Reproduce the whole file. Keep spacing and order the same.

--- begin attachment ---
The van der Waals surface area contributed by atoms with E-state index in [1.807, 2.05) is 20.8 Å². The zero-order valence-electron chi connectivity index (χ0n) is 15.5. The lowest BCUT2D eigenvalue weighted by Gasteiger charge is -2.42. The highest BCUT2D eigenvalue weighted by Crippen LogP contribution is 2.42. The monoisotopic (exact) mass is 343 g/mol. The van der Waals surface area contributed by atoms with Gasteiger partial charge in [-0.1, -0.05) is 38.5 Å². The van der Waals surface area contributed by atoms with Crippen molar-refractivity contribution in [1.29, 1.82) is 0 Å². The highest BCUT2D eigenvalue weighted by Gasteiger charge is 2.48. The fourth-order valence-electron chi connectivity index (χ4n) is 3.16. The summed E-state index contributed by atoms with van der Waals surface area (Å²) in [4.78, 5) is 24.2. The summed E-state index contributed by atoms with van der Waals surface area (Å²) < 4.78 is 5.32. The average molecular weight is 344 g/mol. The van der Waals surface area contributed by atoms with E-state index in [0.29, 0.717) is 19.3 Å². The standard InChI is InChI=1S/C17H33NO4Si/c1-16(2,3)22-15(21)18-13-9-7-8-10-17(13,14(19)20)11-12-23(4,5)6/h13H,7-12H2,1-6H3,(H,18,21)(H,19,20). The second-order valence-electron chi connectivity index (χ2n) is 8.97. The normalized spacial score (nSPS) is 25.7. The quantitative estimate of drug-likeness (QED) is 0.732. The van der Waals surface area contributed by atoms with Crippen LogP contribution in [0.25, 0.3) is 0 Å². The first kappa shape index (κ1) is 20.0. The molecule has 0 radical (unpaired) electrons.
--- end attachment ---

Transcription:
The van der Waals surface area contributed by atoms with E-state index in [1.807, 2.05) is 20.8 Å². The zero-order valence-electron chi connectivity index (χ0n) is 15.5. The lowest BCUT2D eigenvalue weighted by Gasteiger charge is -2.42. The highest BCUT2D eigenvalue weighted by Crippen LogP contribution is 2.42. The monoisotopic (exact) mass is 343 g/mol. The van der Waals surface area contributed by atoms with Gasteiger partial charge in [-0.1, -0.05) is 38.5 Å². The van der Waals surface area contributed by atoms with Crippen molar-refractivity contribution in [1.29, 1.82) is 0 Å². The highest BCUT2D eigenvalue weighted by Gasteiger charge is 2.48. The fourth-order valence-electron chi connectivity index (χ4n) is 3.16. The summed E-state index contributed by atoms with van der Waals surface area (Å²) in [4.78, 5) is 24.2. The summed E-state index contributed by atoms with van der Waals surface area (Å²) < 4.78 is 5.32. The average molecular weight is 344 g/mol. The van der Waals surface area contributed by atoms with E-state index in [0.29, 0.717) is 19.3 Å². The standard InChI is InChI=1S/C17H33NO4Si/c1-16(2,3)22-15(21)18-13-9-7-8-10-17(13,14(19)20)11-12-23(4,5)6/h13H,7-12H2,1-6H3,(H,18,21)(H,19,20). The second-order valence-electron chi connectivity index (χ2n) is 8.97. The normalized spacial score (nSPS) is 25.7. The quantitative estimate of drug-likeness (QED) is 0.732. The van der Waals surface area contributed by atoms with Crippen LogP contribution in [0.25, 0.3) is 0 Å². The first kappa shape index (κ1) is 20.0. The molecule has 0 radical (unpaired) electrons.